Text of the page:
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There is an area of approximately 6,000 square feet that is full of mugwort. We would like to restore some native vegetation, but as the area is adjacent to a pond, I don't want to use herbicides in controlling the mugwort.

We are at the eastern end of Long Island in New York. Although we do not have a detailed land use history, most of the area was farmed until the past 30 years or so. Soil in the area is a silty loam.

We plan to till and overseed with a warm season native grass mix, but expect mugwort to come back in. What are some things we can do to prevent that?

  • How long do you have? Is a rollout plastic cover an option in your judgement? Are you averse to all herbicides, or would you use a short residual soil herbicide? – J. Musser Jan 16 '15 at 20:49
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It looks like you may have your work cut out for you. The persistent and perennial nature of mugwort - and its ability to grow whole new plants from tiny sections of its creeping roots, which rules out tilling - makes it tough to control. To do this without chemicals may take a bit of time, and then once cleared, upkeep.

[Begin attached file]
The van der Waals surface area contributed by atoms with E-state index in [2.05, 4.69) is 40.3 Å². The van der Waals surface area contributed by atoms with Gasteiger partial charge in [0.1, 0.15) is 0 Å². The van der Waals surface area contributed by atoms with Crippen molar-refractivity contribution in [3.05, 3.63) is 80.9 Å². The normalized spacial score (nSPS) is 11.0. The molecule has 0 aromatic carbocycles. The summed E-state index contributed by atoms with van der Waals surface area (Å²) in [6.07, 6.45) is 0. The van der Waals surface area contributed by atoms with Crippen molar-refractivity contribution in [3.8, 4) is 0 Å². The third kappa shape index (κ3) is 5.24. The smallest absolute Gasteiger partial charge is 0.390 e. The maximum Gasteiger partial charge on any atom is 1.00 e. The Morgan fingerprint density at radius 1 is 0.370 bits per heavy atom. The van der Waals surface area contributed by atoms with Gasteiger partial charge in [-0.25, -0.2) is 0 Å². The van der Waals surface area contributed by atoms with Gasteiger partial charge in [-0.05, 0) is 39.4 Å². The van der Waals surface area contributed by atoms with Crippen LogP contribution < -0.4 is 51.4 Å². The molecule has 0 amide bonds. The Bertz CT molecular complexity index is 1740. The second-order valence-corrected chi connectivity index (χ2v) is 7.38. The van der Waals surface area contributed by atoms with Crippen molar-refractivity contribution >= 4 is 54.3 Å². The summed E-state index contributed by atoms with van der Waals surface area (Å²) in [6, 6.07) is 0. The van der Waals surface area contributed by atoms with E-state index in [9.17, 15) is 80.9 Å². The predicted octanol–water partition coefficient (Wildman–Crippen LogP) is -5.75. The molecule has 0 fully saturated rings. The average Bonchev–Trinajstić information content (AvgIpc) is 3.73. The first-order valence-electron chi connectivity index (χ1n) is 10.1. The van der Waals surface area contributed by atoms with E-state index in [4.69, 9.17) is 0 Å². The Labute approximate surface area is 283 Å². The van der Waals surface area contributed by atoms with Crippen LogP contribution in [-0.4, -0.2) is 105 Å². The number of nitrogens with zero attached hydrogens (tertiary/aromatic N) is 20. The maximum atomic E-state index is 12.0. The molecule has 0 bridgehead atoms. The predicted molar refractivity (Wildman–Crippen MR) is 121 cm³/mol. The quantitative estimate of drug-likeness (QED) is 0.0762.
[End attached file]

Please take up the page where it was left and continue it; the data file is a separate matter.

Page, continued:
To clear the space, I'd remove as much of the plant above the surface as possible and dispose of it, and then cover the area in a material that will at least block out sunlight (blocking water too might cause other issues and harm, or push out, soil organisms). It will probably take a long, long while for the roots left in the ground to decompose. Once they do, you should have ground you can work with. Any mugwort that comes back can be controlled with vigilance, pulling it early and often until it stops coming back (at least, within the area).

Some links: - http://plantsciences.utk.edu/pdf/MugwortManagement.pdf - http://www.gardeningknowhow.com/plant-problems/weeds/getting-rid-of-mugwort.htm

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